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    As part of the State Revenue Sharing Act, Public Act 140 of 1971 (as amended), each city ending the year with a deficit must submit a Deficit Elimination Plan (DEP) to the Treasury Department detailing a plan of action to correct the condition and bring the local unit’s finances back on the right track. The local unit has 90 days in order to submit their DEP to the Treasury after the end of the fiscal year in which a deficit was found. The Act stipulates that the Treasury must approve of the plan, and that the city must follow through with the plan, or else state revenue sharing funds will be withheld from the city. (Section 21.2) The requirement for a DEP was intended as a tool for the State to keep tabs on city finances and financial management and make sure that cities were not slipping into stress and defaults. In order to qualify for state funding, cities must be held accountable for their deficits and have a realistic and actionable plan to fix them. .

    As the Treasury’s Financial Review Teams have gone into fiscally stressed cities to determine the need for a consent agreement or an emergency manager, they have checked to see whether or not the city was following through with its DEP, and have published the results in their final reports. Ecorse, Benton Harbor, Flint, Pontiac, and Detroit, which have each gotten labels of “Severe Fiscal Stress” or “Financial Emergency”, each share a common major indicator in that the city either did not get a DEP approved when it should have, or did not follow it once it was approved. Since the Review Team Reports in all of the cities have primarily concentrated on large, multi-year operating fund deficits, and the lack of adequate planning to confront them, the DEP, and whether or not it was submitted and approved, seems to be good indicator of future emergency management.

    About a month ago I asked the State Treasury for information regarding DEP submissions. I wanted to know which cities had filed them, and whether or not the Treasury had approved them. After going through the process for a Freedom of Information Act Request, I got this letter back from the Treasury Department.

    [Letter]

    While the Treasury Department has been very courteous and helpful to me this year in my research, the response to this question is interesting considering the importance of a DEP in the Review Team reports. They sent me a list of 24 local units that had deficits in 2009, and a partial list of units that had deficits in 2010, although there was no information regarding whether or not these units submitted a DEP, or whether or not that DEP was approved. This was not a complete tabulation of results from 2010 (Benton Harbor, Crystal Falls, and Muskegon Heights are among other cities that had also deficits in 2010), and there was no data from 2011 even though we are now well into Fiscal Year 2012. The letter said that “the [Treasury] Department does not generate a compilation of local units that have deficits as part of their process” and told me to look through the individual local unit audit reports for 2011 to see if a government was running a deficit.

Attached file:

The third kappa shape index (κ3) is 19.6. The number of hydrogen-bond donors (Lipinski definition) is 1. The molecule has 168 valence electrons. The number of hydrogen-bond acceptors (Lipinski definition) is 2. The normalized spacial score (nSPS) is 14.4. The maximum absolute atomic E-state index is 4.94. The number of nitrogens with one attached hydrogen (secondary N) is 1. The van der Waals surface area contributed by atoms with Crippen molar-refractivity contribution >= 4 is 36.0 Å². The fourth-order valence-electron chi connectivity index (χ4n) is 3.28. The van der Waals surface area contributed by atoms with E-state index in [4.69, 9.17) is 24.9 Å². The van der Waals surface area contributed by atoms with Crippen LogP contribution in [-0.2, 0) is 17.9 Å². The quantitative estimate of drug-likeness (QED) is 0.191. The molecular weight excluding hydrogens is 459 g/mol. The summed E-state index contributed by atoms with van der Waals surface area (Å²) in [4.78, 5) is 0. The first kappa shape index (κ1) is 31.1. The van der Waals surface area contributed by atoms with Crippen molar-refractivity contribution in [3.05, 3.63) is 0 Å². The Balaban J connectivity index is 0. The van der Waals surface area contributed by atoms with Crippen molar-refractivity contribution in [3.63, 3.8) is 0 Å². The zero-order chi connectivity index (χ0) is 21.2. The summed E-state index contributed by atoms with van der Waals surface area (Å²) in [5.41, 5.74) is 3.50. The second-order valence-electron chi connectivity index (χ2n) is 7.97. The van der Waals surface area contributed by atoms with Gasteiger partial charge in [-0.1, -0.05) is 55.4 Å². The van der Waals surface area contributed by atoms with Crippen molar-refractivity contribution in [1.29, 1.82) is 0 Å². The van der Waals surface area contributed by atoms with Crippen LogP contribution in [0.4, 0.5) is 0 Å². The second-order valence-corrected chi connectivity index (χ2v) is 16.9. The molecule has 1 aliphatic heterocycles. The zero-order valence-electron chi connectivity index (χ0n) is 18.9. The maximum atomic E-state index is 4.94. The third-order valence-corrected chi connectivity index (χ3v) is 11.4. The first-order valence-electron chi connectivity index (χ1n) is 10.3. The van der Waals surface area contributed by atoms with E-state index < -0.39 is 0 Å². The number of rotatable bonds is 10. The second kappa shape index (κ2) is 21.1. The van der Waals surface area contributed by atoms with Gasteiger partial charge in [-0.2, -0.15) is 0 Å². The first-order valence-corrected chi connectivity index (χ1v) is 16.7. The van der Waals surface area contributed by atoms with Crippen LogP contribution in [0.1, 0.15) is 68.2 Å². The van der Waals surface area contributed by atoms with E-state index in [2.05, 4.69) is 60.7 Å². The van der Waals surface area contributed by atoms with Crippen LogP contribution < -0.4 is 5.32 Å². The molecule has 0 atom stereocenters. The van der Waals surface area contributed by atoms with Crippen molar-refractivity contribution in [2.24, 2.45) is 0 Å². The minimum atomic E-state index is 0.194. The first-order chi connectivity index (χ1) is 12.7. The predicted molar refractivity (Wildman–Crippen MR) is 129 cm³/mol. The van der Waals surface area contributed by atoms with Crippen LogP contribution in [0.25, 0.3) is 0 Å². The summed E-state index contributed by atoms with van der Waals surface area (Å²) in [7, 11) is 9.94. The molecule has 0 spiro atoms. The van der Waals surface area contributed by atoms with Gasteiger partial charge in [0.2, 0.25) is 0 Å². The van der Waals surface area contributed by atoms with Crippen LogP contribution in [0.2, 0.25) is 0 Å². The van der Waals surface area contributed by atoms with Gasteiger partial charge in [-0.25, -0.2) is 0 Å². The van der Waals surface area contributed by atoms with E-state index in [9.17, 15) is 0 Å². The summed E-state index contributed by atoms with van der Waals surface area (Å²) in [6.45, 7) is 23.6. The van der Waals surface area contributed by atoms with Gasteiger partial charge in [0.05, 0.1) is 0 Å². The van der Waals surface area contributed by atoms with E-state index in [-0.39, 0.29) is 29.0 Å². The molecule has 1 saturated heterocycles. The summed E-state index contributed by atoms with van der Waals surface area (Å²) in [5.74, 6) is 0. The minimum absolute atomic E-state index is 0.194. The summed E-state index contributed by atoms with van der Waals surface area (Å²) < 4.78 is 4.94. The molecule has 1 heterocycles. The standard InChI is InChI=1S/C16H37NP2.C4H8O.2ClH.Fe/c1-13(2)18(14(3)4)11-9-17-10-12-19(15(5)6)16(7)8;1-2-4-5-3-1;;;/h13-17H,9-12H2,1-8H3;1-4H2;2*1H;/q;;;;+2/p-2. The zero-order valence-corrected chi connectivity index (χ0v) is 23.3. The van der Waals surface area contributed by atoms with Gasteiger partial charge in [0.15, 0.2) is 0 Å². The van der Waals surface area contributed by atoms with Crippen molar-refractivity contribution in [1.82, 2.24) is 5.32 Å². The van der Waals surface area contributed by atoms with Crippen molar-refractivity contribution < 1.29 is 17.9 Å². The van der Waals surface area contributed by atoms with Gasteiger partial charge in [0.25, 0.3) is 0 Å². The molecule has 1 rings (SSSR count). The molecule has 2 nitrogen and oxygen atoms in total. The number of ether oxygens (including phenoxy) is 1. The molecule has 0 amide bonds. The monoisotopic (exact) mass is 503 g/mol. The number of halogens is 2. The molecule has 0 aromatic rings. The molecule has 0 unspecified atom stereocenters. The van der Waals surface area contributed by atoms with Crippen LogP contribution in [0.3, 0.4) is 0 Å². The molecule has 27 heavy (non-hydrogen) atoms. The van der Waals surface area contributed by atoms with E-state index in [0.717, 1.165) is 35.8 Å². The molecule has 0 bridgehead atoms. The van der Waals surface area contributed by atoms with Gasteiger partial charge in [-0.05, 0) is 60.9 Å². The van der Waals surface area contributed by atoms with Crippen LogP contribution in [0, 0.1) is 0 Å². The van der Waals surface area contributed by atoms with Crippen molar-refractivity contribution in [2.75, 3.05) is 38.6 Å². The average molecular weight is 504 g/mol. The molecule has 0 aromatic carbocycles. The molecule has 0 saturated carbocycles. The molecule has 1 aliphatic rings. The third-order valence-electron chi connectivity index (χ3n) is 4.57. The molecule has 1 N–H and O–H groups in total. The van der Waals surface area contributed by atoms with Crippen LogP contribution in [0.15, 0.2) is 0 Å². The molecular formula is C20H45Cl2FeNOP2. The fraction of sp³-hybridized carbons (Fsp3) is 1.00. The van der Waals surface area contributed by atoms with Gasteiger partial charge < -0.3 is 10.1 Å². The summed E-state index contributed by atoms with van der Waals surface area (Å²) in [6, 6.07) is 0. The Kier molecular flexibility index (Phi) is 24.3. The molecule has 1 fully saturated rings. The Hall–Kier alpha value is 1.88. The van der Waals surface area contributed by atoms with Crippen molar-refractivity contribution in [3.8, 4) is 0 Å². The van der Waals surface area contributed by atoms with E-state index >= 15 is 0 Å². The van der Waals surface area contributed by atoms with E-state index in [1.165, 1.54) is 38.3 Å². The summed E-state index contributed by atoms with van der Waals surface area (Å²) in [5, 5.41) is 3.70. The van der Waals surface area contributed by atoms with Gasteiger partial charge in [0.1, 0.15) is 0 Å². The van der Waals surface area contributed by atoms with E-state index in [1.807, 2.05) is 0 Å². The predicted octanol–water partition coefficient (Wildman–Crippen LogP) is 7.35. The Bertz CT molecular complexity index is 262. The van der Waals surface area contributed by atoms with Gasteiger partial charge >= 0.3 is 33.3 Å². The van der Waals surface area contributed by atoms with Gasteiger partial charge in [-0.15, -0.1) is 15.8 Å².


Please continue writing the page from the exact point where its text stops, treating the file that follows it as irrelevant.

We know from the Review Team Reports that Pontiac and Ecorse’s DEPs in 2007 were not approved, Benton Harbor failed to file a DEP for its deficits from 2005-2007, Flint’s DEP submitted for 2008 was not being followed, and Detroit’s DEP for 2010 was not approved. Many of the Review Teams listed the DEP problems as the first or second investigation point in the final reports. Apparently, however, the Treasury does not actually keep any kind of compilation of these submissions and their own approvals and rejections. -Or at least not in the form of a “public record”. If it is the case the Treasury doesn’t keep track of which cities in Michigan are running operating deficits and submitting DEP plans, this leaves us to ponder how the State can go about withholding revenue sharing dollars from a city in accordance with Act 140, much less guard against fiscal stress and defaults. It would make much more sense to make the DEPs and their approvals and rejections very public and out in the open so that local units can be held accountable to them by citizens and the State.

    http://www.michigan.gov/treasury/0,4679,7-121-1751_8013-168505--,00.html

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    Michael Raley is a fourth year Sociology and Public Administration/Public Policy student at Michigan State University. He is especially interested in the public policy, politics, and sociology of urban space, as well as transportation systems and public transit. A native of the Grand Rapids area, Michael is currently an intern in the office of State Representative Roy Schmidt, who represents the west and northeast sides of the city. He also aspires to pursue a career in urban and regional planning, and hopes to attend graduate school for such a course of study.